(ORDO NEWS) — Astronomers summed up the results of the civil science project Hubble Asteroid Hunter, in which everyone was looking for tracks of asteroids in the images of the Hubble telescope.
A total of 1701 objects were found, of which 1031 bodies turned out to be previously unknown asteroids. The vast majority of asteroids are bodies from the Main Belt and are located near the plane of the ecliptic.
The Hubble Asteroid Hunter project was launched in June 2019 based on the citizen science portal Zooniverse. As part of it, everyone could study archival images of the Hubble telescope cameras for 31 years of observations, which were selected in such a way that the observation epoch and the size of the sky area for these images could be compared with the calculated orbits of asteroids and predict the appearance of their tracks on the images.
The goal of the project was both to search for dim asteroids and update statistics on similar bodies in the solar system, and to train neural networks that will automatically analyze images from telescopes in the future.
A team of astronomers led by Sandor Kruk of the Max Planck Institute for Extraterrestrial Physics published the results of the project, which is the first large-scale study of the Hubble archive to search for small bodies in the solar system.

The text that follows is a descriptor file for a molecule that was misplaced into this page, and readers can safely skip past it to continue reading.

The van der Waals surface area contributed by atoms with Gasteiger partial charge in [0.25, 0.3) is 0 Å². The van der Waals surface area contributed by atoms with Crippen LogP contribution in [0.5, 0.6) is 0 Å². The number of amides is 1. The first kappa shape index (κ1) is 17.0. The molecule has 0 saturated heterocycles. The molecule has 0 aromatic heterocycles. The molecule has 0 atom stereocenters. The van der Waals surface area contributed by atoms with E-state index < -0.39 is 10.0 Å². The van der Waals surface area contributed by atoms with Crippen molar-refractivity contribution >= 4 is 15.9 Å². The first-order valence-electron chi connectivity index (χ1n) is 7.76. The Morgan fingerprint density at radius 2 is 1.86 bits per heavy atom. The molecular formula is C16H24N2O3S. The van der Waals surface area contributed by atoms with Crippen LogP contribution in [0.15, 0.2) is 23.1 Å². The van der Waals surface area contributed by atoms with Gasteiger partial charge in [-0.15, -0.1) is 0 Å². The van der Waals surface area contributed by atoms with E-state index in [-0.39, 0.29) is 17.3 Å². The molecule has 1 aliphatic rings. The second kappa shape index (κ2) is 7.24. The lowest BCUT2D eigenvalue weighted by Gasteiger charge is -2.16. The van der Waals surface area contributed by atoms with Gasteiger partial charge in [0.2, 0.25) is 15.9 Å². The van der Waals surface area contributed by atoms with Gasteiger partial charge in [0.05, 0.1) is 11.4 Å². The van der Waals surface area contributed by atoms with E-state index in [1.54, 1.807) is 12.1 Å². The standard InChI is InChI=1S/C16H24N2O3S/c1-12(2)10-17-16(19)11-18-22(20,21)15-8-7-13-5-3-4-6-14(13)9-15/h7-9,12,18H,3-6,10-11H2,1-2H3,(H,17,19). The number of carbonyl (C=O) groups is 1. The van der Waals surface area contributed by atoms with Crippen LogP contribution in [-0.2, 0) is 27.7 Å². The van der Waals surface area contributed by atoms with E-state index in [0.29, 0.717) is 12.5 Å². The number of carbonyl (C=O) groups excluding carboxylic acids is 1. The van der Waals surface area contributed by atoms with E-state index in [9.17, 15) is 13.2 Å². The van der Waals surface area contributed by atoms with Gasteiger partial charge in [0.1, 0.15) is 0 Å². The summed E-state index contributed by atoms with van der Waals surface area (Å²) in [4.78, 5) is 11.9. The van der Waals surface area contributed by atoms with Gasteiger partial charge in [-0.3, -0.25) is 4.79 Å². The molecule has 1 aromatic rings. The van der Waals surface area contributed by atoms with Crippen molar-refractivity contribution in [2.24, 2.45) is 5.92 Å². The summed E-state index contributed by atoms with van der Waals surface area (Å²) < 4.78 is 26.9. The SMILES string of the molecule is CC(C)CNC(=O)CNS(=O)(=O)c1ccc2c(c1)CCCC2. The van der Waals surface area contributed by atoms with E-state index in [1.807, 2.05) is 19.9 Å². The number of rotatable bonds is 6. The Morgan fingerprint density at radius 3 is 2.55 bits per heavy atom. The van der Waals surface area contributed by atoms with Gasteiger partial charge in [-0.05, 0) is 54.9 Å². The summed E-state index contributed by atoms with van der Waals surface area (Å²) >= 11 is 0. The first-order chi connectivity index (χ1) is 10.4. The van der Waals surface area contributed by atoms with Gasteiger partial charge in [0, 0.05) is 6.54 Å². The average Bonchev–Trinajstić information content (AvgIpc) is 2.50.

They focused on 37,000+ images taken between April 2002 and March 2021 using Hubble’s ACS and WFC3 cameras. As a result, the scientists were able to assemble a database for training an automatic image classifier.
A total of 1,701 asteroid tracks were detected in the images, of which 1,031 objects were not found in the database of the Minor Planet Center.
Of the asteroids found, 95 percent are from the Main Belt and only 5 percent are from the Hungarian family or near-Earth asteroids. The magnitudes of the observed bodies were in the range of 18–25, while previously unknown bodies were, on average, 1.6 magnitudes fainter compared to known objects.
96 percent of the asteroids found are distributed near the plane of the ecliptic (within 30 degrees from it), and the rest of the objects have orbits with a high inclination.
The calculated average density for asteroids with a brightness less than 24.5 magnitude is 80 asteroids per square degree near the ecliptic plane and decreases to one 1 asteroid per square degree for high ecliptic latitudes.
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